Youth Unemployment: Does a University Degree Make Any Difference?

Thursday, July 10th, 2014

When youth unemployment is high, it’s easy to understand why many students start to question whether their degree is of any value. Statistics show that graduates often end up with higher salaries, but some people may still decide that it’s better to skip university, and try to find work as soon as possible. If you’re struggling to decide whether a university degree is really worth your time, consider the following four non-financial reasons to pursue qualifications, even if the job market is poor.

Helps you set the right career goals

Two or three years at university can make a big difference, when it comes to carving out your career goals. Further education helps you set your sights on a specific role or industry, when you otherwise have no real idea about what you want to do. Many young people struggle to find jobs because they can’t decide on the direction they want to aim for. Time spent at university can make a big difference in this process.

Develops a range of useful skills

You learn a lot of things at university, but it’s not all about the academic stuff. Your university years also offer the opportunity to develop many other skills. During your time at university, you can often lead groups or activities, and broaden your management skills. You can quickly broaden your communication skills, and you also show that you can commit to longer-term goals. Many employers favour university students because these young people already have evidence of their dedication and commitment.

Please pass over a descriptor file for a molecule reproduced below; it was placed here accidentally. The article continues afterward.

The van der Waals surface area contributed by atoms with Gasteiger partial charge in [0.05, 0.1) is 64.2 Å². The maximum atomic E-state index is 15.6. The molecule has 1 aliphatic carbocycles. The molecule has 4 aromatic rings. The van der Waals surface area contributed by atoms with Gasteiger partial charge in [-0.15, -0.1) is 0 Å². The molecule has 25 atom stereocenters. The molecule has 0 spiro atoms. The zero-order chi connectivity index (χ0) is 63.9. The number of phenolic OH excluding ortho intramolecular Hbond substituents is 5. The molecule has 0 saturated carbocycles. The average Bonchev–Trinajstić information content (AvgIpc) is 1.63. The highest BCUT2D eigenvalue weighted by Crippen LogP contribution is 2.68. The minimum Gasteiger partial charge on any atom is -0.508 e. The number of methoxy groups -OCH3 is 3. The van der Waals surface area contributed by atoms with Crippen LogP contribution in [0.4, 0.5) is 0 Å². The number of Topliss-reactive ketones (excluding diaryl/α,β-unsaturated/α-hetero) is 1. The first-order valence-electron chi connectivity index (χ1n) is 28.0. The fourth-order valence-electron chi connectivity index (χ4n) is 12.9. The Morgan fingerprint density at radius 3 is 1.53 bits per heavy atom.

Broadens your network

The time you spend at university creates lots of opportunities to meet useful new people. Many universities develop close relationships with local businesses or professional organisations, which makes it easier for you to make useful new professional contacts. You can also develop much stronger future contacts with fellow students because university unites people who want to progress. Everybody has to go to school, but further education is optional, so university students are more likely to study with people who share their interests.

When jobs are hard to find, some people worry that employers favour experience over education. Young people may draw the conclusion that there’s no point going to university, but this type of education is still a good way to boost your career prospects.

If you are unsure of you are unsure of the career paths available to you on completion of your university degree, why not meet with an experienced Career Coach from Résumés for Results to discuss your career options.

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